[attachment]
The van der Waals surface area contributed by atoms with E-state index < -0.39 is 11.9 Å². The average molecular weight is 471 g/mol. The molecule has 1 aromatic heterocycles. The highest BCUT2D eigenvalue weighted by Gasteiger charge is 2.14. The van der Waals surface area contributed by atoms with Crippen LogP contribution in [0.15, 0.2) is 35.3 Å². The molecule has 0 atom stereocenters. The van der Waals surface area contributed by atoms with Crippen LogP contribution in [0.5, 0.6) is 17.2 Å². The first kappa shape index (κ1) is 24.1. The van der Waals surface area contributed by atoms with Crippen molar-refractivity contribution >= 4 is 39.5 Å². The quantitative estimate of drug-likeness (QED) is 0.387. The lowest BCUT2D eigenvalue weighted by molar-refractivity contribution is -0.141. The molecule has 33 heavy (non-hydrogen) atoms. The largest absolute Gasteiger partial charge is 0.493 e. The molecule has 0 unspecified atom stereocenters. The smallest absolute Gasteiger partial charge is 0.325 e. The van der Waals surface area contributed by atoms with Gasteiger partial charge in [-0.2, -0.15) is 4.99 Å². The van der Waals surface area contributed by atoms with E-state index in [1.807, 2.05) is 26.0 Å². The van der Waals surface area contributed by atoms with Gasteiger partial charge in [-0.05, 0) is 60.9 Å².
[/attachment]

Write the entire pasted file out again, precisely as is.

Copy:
The van der Waals surface area contributed by atoms with E-state index < -0.39 is 11.9 Å². The average molecular weight is 471 g/mol. The molecule has 1 aromatic heterocycles. The highest BCUT2D eigenvalue weighted by Gasteiger charge is 2.14. The van der Waals surface area contributed by atoms with Crippen LogP contribution in [0.15, 0.2) is 35.3 Å². The molecule has 0 atom stereocenters. The van der Waals surface area contributed by atoms with Crippen LogP contribution in [0.5, 0.6) is 17.2 Å². The first kappa shape index (κ1) is 24.1. The van der Waals surface area contributed by atoms with Crippen molar-refractivity contribution >= 4 is 39.5 Å². The quantitative estimate of drug-likeness (QED) is 0.387. The lowest BCUT2D eigenvalue weighted by molar-refractivity contribution is -0.141. The molecule has 33 heavy (non-hydrogen) atoms. The largest absolute Gasteiger partial charge is 0.493 e. The molecule has 0 unspecified atom stereocenters. The smallest absolute Gasteiger partial charge is 0.325 e. The van der Waals surface area contributed by atoms with Gasteiger partial charge in [-0.2, -0.15) is 4.99 Å². The van der Waals surface area contributed by atoms with E-state index in [1.807, 2.05) is 26.0 Å². The van der Waals surface area contributed by atoms with Gasteiger partial charge in [-0.05, 0) is 60.9 Å².